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Warm temperatures, torrential rain: Is a 'Pineapple Express' headed to Metro Vancouver?

Local daytime highs "may end up breaking temperature records."
The warm Metro Vancouver forecast is caused by multiple factors, including a weather system, known as a "Pineapple Express," which originated near Hawaii.

The Metro Vancouver weather forecast includes a strong likelihood of an atmospheric river -- and one that is known as a "Pineapple Express" because of its origins. 

But that moniker could evaporate before the system makes an impact on the B.C. coast -- even if the precipitation doesn't follow suit. 

Pineapple Expresses are atmospheric rivers that develop near Hawaii, known for bringing balmy temperatures and abundant rainfall to the Pacific Northwest.

Environment Canada expects the storm system to continue on its current path, however, the wet weather may travel through a different area before it arrives on the B.C. coast.

Meteorologist Derek Lee told V.I.A. that the national weather forecast is characterizing the storm system as a "tropical moisture feed," rather than a Pineapple Express.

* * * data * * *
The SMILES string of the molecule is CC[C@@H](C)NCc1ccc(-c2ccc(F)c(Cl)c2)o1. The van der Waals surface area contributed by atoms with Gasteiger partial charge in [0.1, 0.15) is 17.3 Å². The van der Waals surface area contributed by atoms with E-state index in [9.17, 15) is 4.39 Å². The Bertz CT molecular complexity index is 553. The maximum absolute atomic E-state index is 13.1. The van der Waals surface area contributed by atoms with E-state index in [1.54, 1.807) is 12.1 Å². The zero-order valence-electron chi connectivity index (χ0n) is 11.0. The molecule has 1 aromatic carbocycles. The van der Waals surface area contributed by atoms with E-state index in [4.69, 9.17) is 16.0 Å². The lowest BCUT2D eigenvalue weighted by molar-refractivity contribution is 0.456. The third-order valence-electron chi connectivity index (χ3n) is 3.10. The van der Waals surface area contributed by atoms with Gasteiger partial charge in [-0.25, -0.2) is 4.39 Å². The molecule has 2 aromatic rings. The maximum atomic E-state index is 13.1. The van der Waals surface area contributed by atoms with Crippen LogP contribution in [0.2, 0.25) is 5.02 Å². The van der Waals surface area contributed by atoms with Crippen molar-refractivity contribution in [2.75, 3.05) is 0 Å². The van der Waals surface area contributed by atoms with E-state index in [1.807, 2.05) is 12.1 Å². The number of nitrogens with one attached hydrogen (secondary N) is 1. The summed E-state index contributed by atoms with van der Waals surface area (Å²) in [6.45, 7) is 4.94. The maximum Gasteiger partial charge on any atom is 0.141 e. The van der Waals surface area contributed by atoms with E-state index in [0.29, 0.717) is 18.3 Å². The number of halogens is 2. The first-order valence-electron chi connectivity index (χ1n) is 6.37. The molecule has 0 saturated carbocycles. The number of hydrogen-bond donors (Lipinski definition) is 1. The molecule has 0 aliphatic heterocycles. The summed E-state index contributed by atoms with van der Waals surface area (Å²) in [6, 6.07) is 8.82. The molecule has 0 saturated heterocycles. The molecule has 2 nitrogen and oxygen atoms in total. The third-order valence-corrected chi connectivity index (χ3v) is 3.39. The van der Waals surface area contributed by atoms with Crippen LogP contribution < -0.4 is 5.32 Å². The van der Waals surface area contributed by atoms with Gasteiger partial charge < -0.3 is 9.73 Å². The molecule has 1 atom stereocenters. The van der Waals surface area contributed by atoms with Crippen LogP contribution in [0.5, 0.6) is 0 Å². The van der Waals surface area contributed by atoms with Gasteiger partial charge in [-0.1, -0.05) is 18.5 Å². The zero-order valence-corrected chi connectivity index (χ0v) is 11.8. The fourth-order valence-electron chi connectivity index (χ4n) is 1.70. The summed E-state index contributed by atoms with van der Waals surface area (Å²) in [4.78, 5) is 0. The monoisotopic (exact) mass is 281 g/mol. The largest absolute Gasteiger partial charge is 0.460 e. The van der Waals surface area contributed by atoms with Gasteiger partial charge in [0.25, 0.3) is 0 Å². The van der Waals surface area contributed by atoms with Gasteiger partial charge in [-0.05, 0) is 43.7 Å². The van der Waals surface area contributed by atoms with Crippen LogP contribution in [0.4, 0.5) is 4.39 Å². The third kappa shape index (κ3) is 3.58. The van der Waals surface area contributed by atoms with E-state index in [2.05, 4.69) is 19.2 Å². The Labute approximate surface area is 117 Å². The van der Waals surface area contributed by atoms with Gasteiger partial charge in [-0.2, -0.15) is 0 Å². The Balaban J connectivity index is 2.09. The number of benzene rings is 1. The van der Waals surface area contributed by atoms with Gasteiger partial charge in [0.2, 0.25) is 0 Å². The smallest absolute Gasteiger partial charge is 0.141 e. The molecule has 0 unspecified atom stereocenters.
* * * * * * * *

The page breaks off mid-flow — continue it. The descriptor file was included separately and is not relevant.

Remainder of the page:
Since the storm won't impact B.C. for a few days, it might start to track further north. Regardless, Metro Vancouver should see daytime highs soar over double the seasonal average, climbing to 13 C on Sunday (Jan. 28), and Monday; the seasonal daytime high is around 6 C. 

"They may end up breaking temperature records," he noted. 

Environment Canada meteorologist Alyssa Charbonneau added V.I.A. that the event will likely hit the B.C. coast on Saturday - but locals shouldn't exactly hold their breath. 

While all of the weather models indicate that a storm system is heading to B.C., the exact timing, potency, and duration of the event remain uncertain. 

Warm Metro Vancouver weather forecast caused by multiple factors

The mild temperatures the Lower Mainland will likely see aren't caused solely by the warm weather system. The region is also influenced by the presence of El Niño, which typically causes above-average temperatures over the winter. 

But Environment Canada won't discuss how the weather phenomenon hasn't impacted the local climate until the end of winter, Lee noted. 

In January, for example, the temperatures might work out around the seasonal average. However, the month is better characterized as a "season of extremes" with record-breaking cold and snow, as well as some potentially record-breaking warm weather in the week ahead.

January had been tracking to be significantly colder than average after the region experienced one of the warmest Decembers on record. 

Looking forward, February has a 40 to 50 per cent likelihood of seeing warmer-than-average temperatures, 

Before that, the final few days of January, following the expected atmospheric river, from Tuesday onward should be wet with temperatures closer to the seasonal average. 

Keep up-to-date with the atmospheric river changes in your Metro Vancouver neighbourhood's weather through Weatherhood.